A Long Petal of the Sea
336 pages, Rs 550
Isabel Allende’s new novel is billed as a 20th century Latin American War and Peace. It recalls September 3, 1939, the day Great Britain and France declared war on Nazi Germany, following the annexation of Poland. The same day, a ship chartered by Pablo Neruda brought refugees fleeing conflict in Europe home to Chile, the “long petal of sea and wine and snow” that he had sung of in ‘Cuándo de Chile’ (“Oh Chile, largo pétalo/ de mar y vino y nieve…”). The world had pried opened Pandora’s box, and against that backdrop, Allende traces the fortunes of her characters as they become involved in the violence of the Pinochet era. And, finally, as in the myth of Pandora, hope remains.
Breakfast with Evil
Oxford University Press
As voters in more and more countries bet against enlightened self-interest, the intersection of politics and psychology is now a coign of vantage for understanding the world and its discontents. For decades, the work of political psychologist Ashis Nandy has served as a Swiss Army knife for dissecting societies which choose to behave irrationally, and the timing of the release of his new collection could not be more appropriate. OUP’s compilation assembles near-ephemera like his lectures, interviews and publications in newspapers and journals. Mapping a lifetime of work, it will reflect a world eternally in pursuit of utopia, discarding old anxieties in favour of new fears.
Manto and I
Ever since the flourishing market in film script publishing died down, behind the scenes accounts of productions have become relatively rare. But in 2020, Nandita Das will take viewers and reviewers into the green room and the cutting room, and reveal the process that went into the making of Manto (2018). It was an immersive process that lasted six years, and it will be interesting to see not just the gears of a production turning behind the scenes, but also the political and emotional responses that travelling with Manto evoked. “I knew Manto and I were going to travel together through this a very personal journey,” writes Das. “I believe, together, the images and words will tell you a story you haven’t seen on the screen.”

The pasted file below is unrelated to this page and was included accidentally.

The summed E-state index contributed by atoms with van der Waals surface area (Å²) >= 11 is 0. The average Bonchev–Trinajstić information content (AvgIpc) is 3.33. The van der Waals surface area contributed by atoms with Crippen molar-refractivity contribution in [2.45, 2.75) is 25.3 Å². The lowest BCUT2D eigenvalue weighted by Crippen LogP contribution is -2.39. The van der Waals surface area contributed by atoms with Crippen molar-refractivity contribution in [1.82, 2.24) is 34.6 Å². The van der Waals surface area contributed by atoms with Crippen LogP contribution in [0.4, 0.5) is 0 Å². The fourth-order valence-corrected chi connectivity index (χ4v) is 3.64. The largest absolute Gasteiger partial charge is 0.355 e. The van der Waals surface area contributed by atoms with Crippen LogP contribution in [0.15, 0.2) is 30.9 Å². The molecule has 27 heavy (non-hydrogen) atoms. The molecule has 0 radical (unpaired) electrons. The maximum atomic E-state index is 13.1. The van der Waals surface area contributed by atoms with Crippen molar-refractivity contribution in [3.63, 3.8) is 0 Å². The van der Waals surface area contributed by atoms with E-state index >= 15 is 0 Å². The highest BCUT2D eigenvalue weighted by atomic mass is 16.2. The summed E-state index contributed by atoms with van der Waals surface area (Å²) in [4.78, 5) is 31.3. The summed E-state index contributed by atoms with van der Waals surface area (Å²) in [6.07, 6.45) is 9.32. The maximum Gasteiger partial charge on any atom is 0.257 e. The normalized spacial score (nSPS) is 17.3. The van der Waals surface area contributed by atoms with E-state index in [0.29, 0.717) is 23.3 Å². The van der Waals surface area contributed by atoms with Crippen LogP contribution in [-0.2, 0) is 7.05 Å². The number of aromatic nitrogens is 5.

Witnesses of Remembrance
Often regarded as the foremost writer of contemporary Hindi poetry, Kunwar Narain had a huge fan following because of the deceptive simplicity of his diction. Like some other poets of his generation, he was also a translator, and had worked on Cavafy, Borges, Mallarmé and Paul Valery. Winner of the Jnanpith Award, the Sahitya Akademi award and the Padma Bhushan. Widely travelled, richly influenced, he had published eight volumes of poetry and two epic poems. This is the second volume of his work to appear in translation (by his son Apurva Narain), and the first since his death in 2017.
128 pages, Rs 499
The author of The Vagina Monologues (1996) offers an unusual perspective on abuse. While the focus has been on punishment, which is presumed to constitute closure, Ensler suggests that the process remains incomplete in the absence of an apology. This is the atonement that she had expected of her father, who had abused her in childhood. Denied an apology, she has constructed the one that she had expected in this book, which is told from the perspective of her father. Past wrongs — not only abuse, but the gamut of human iniquity — frequently play on in the minds of victims in the form of imaginary conversations with former oppressors. Ensler has turned her own conversation into literature, and suggests that only after an apology are victims free to move on.
Chats with the Dead
Penguin Hamish Hamilton
A decade after his DSC Prize-winning novel Chinaman: The Legend of Pradeep Matthew, Sri Lankan author Shehan Karunatilaka is back with his second novel, Chats with the Dead, to be published in January. A dark comedy set in 1989, one of the most turbulent periods of Sri Lanka’s near three decades of civil war, it is the story of war photographer Maali Almeida, who has to solve what appears to be a classic murder mystery — his own.
SEBASTIAN & SONS: A Brief History of Mrdangam
In this non-fiction book, Magsaysay award-winning Carnatic vocalist TM Krishna turns his attention to the makers of the mrdangam, the percussion instrument that plays a pivotal role in Carnatic music. Through interviews and reportage, Krishna examines the impact of caste
and economic disparity on the community and how these resulted in marginalising their immense contribution to Carnatic music.
Law, Justice, Society: The Selected Works of Upendra Baxi (4 volumes)
Oxford University Press
A comprehensive look at the contributions of one of India’s leading legal scholars, these four volumes bring together Baxi’s writings and lectures (barring his monographs) on human rights, constitutionalism, law and its social impact. The essays will be accompanied by a critical introduction by an expert in the field. Each volume will also have an interview with Baxi, to set into context the themes expounded. The volumes are expected to be published in May.
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